More Women In The US Are Choosing Not To Have Children

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A new study has highlighted that nearly 20% of older women in the US do not have children, compared to 10% in the 1970s.

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Photo: Jennifer Bass

A new study has highlighted that nearly 20% of older women in the US do not have children, compared to 10% in the 1970s.

A new study from the Pew Research Center has highlighted that nearly one-in-five older women in the United States do not have children – twice as many as the percentage of women without children in the 1970s.  This growing trend has been found across most racial and ethnic groups in the US.

The Findings

The report includes an estimate of the number of women between the ages of 40-44, considered the end of a woman’s “childbearing years,” that have never had children.  They find increases across race and ethnicity, level of education, and marital status, reaching a level of 18% of all women between 40-44 who were without children in 2008.  The most highly educated women, those with advanced degrees (master’s, doctorate, etc.), are among the most likely to never have had a child.  White women are more likely that Black, Asian, and Latina women to not have children, though rates of childlessness have increased rapidly among women of color, thus narrowing the racial/ethnic gap.  And, women who have never been married are more likely than those who have been married/are currently married to be childless.

This increase in the number of women who have never had children has been accompanied by an increase in acceptance of childlessness in US public opinion; for example, almost 60% of the respondents of the 2002 General Social Survey, a nationally-representative survey of US public attitudes, disagreed with the statement that people without children lead empty lives, compared to 39% in 1988.

The Possible Explanations

The Pew Research Center has offered some possible explanations for the changing terrain of parenthood in the US, at least with respect to the increasing number of women who never have children.  One possibility is that there has been a decline in the social pressure to have children, thus allowing women more personal choice regarding family formation.  Another influence on women’s reproductive choices is the improved access to paid employment and contraceptive methods to prevent unintended pregnancies.  There are unfortunate possibilities as well, including waiting too late to have kids because of the length of time required to pursue advanced degrees and establish a successful career, and that at least one-in-ten women between 15-44 is unable to get pregnant after trying for six months to a year.  And, of course, they note that we consider the increasing number of women who are parents by adoption or step-parenthood.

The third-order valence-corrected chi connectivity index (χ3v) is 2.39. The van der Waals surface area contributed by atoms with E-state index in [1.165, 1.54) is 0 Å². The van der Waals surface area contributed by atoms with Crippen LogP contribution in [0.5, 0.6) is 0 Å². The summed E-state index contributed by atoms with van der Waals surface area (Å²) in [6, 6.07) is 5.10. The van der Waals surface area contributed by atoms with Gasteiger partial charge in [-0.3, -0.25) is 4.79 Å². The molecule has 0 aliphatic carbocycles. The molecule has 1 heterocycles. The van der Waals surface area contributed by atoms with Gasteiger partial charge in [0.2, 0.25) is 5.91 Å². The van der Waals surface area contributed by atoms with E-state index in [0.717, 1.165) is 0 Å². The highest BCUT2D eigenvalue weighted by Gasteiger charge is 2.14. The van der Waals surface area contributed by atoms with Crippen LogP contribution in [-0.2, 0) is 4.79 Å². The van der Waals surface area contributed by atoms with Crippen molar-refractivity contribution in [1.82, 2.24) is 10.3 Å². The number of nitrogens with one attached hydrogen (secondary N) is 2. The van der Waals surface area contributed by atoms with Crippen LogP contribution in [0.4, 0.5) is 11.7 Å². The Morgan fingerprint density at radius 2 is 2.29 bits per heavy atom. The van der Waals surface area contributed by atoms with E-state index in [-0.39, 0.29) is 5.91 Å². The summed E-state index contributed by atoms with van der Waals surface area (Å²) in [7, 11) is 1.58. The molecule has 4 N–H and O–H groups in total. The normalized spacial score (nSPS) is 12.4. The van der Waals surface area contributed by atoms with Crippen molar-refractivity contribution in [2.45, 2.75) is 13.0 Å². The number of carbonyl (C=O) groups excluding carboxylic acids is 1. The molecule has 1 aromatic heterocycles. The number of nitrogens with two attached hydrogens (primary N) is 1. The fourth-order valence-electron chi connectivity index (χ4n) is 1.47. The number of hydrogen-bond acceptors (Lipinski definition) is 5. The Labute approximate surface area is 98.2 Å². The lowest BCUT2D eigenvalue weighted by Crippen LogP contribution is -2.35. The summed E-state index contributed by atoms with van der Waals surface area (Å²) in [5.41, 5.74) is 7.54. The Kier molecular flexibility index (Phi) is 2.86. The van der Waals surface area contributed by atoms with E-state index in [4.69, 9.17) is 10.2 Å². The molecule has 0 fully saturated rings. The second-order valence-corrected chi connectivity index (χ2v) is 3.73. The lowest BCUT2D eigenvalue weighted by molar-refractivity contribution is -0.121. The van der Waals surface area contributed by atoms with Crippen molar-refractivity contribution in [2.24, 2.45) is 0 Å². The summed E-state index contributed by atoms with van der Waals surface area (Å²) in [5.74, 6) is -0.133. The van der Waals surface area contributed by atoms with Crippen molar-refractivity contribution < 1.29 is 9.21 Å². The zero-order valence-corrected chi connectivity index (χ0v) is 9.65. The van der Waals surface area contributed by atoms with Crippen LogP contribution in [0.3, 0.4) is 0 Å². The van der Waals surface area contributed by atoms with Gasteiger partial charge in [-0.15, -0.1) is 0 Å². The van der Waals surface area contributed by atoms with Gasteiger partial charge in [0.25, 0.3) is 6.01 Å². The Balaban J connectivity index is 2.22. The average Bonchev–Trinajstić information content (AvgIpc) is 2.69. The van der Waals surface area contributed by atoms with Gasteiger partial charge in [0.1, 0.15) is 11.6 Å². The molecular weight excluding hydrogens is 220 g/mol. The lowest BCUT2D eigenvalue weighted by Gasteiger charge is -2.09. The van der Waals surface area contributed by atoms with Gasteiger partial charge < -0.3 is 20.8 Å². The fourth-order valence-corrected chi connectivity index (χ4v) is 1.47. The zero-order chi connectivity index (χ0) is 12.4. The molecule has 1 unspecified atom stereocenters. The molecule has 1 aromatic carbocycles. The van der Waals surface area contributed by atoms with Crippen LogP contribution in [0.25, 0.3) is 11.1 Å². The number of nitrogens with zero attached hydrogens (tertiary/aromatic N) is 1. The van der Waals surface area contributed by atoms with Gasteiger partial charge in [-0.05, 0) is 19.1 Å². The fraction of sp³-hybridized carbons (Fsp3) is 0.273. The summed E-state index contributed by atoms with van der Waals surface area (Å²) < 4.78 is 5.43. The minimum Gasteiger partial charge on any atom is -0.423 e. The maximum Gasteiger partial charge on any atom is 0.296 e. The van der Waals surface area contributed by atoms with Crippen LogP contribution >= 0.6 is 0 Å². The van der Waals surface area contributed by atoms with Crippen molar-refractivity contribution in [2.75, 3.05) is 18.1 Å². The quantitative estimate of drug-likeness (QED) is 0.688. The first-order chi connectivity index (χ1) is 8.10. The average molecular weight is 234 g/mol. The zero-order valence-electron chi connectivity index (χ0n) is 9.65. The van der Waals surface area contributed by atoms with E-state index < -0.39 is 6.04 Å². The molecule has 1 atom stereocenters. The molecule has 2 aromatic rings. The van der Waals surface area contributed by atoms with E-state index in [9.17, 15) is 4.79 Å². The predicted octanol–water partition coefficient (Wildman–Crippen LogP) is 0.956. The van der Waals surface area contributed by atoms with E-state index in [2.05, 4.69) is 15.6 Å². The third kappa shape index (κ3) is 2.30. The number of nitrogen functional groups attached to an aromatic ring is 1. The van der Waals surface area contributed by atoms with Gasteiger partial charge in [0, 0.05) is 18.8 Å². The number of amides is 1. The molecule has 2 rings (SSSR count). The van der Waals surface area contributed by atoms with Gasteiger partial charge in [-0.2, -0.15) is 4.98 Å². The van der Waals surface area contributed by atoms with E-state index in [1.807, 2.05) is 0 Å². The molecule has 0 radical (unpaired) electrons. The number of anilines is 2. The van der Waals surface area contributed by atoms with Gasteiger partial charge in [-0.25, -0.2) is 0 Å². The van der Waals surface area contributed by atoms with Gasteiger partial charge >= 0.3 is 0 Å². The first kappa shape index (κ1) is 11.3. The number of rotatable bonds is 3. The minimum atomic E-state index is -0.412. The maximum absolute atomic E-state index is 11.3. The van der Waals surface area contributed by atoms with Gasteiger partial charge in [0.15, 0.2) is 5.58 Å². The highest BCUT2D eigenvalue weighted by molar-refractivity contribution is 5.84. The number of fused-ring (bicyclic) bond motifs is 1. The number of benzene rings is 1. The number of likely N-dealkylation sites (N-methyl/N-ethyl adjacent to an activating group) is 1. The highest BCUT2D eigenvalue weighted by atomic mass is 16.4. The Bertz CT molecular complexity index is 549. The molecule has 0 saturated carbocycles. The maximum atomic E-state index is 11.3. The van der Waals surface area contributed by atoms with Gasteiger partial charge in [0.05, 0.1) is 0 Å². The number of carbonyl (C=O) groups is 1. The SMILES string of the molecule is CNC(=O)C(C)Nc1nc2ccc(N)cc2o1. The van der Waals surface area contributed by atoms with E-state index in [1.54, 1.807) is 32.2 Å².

…And The “Motherhood Penalty”

The same traditional gender roles that expect women to marry and have children also entail expectations that their only source of labor will be tending to home and family.  Given these traditions, and the changes in attitudes regarding women in the labor force and motherhood, it may or may not be surprising that there is evidence of a “motherhood penalty,” or the discrimination mothers face in terms of being hired and in wages.  In a study of the impact of parenthood on hireability and pay, a group of sociologists, including Shelley Correll, Indiana University professor Stephen Benard, and In Paik, found that women who have children are less likely to be seen as hireable and are offered less pay than women without children because they are assumed to be less committed to work and less competent than non-mothers.  The opposite effect has been found for fathers; men who have children see an advantage over men without children.  It could be the case, then, that in women’s efforts to establish and maintain a successful career, they are well aware of the disadvantages employed mothers face in the labor market, and, as such, some forgo parenthood all together.

Dr. Eric Anthony Grollman

received his PhD in sociology at Indiana University. He is an Assistant Professor at the University of Richmond. Dr. Grollman's research interests lie in medical sociology, social psychology, sexualities, and race/gender/class. You can see his personal blog at http://egrollman.com.
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Comments

  • Guest

    My possible explanation is a potential “population control” of Mother Nature. I and all of my close friends are unable to have children without some sort of fertility treatment. AND we are unable to afford such treatments so we don't have children. I am beginning to believe considering how common I am finding it to be that women aren't able to get pregnant that we are seeing a kind of population control at work.

  • Greg_House

    Any studies to practice on a better quality of life and good health care is respected and well received, good to know that people had a better destination and tried to find overcoming that volume.